Nest Box Update 3.13.18

Not surprisingly, there have been no changes to the nest boxes since last week’s inspection. No new nests have been started and the one which had the beginnings of a bluebird nest last week, the Butterfly House nest box, looks the same. The weather needs to improve before we see more in the way of nest building. As usual, we’ll have to wait till next week to see what happens on our six nest box, bluebird trail.Read more

Hunting Hawk

Keep and eye out for the red-shouldered hawk pictured here while you stroll through our outdoor exhibits, especially near the wetlands and the wooded area on the far side of the outdoor loop. This hawk has been actively hunting frogs (mostly pickerel frogs) from low perches, often very close to the path. The hawk is very people tolerant and will allow a close approach. All its attention seems focused on the task, catching food. Don’t push your luck though, itRead more

Just a Few Tree Thoughts

While this post is mostly pictures of trees along our paths here at the museum, there is some news to impart and to perhaps think about. Most of our elms and red cedars are only recently past blooming, but other trees still have their seeds attached from last year’s growing season and are far from flowering anew. Try to catch the trees backlit against a severe clear blue sky. Just a week ago male red cedar flowers were sending off theirRead more

Bluebirds 3.6.18

This is the first official 2018 status report of our bluebird trail nest boxes. We have six nest boxes located across our 84 acre campus, from the Cow Pasture near the Train Tunnel, through Catch the Wind, to the south side of the campus near the Woodlands Classrooms. I’ve had to make adjustments over the last seven or so years that I’ve been monitoring our nest boxes, allowing for changes in landscaping practices, new exhibit openings, and even parking deckRead more

Quiz Bird 2 Answer

I know, I know, this is tough. But hang on, let’s go through this together. As mentioned in the post when the birds were first introduced, they are much larger than swallows, much larger; goose, duck, heron, etc., size. You might be tempted to say the birds are ducks, or better, geese, simply because they’re flying in “V” formation. Ducks and geese do fly in “V” formations as well as echelon (like a V with one side removed, as inRead more

Pickerel Frogs

By the time you read this, it will be spring, meteorological spring. Spring to me actually begins in February. The days continue to get longer, red maple and elm flowers pop, and frogs, peepers, chorus and pickerel frogs, are all calling. I know there may indeed be some cold days between now and April, but it won’t last long, a few days at most. Winter’s done. If you’ve been down into our wetlands in the last week and a halfRead more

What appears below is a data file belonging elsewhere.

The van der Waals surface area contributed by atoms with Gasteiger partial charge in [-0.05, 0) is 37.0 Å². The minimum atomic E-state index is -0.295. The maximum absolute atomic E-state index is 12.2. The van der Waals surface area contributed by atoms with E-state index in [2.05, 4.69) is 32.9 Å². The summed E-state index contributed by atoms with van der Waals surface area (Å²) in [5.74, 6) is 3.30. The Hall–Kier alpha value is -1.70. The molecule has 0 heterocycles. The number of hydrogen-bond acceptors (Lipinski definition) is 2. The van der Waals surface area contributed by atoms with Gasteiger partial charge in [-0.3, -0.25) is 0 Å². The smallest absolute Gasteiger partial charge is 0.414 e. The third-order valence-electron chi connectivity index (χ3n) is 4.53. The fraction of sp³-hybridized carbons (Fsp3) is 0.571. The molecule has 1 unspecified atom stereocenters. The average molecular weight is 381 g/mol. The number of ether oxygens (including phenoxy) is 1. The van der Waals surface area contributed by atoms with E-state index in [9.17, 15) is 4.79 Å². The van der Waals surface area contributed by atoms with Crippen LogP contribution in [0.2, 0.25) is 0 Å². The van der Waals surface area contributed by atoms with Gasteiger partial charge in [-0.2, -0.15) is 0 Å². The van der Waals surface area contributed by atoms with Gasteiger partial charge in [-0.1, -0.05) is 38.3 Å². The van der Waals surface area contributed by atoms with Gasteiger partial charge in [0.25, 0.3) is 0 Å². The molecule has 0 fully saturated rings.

The Geese Are Back

Each February, sometimes as early as late January, two geese fly into our wetlands. It’s the same pair each year. This year, it happened to be the last week of January when they showed up. How do I know they’re the same geese. I don’t know with absolute certainty. But, the female of the two has a gray or whitish eye-ring. Most Canada geese do not have an eye-ring (it’s black, and since the feathers surrounding the eye are blackRead more

Quiz Bird 2

  Ah yes, the moon above the pines. But look closer. What do you see? The images here are of a flock of birds flying in formation across the moon. The birds are distant and I understand that it may be difficult to identify as to species, so you only have to determine as to family, or subfamily of bird. In other words, if they were swallows (they’re not swallows, but much larger birds) all you would have to sayRead more

Springing Forward

If you put any stock in what plants tell you, you’d have to agree that spring’s about to pop. Don’t take my word for it, look: incidentally, spring peepers and upland chorus frogs have been calling. So, it’s time to get out and experience these early manifestations of spring.Read more

‘Tis the Season – for Red Wolves

Alerted by animal keepers Autumn and Janine that mating behavior had been witnessed in the red wolves, I unleashed my camera and high-tailed it down to their enclosure. Sure enough, within minutes the wolves lived up to what the keepers had said (2/13/18). Unfortunately, after several attempts the wolves never tied or knotted which is necessary for a successful mating. Of course, the wolves have many hours in each day when no human is present to observe their behavior, who knows whatRead more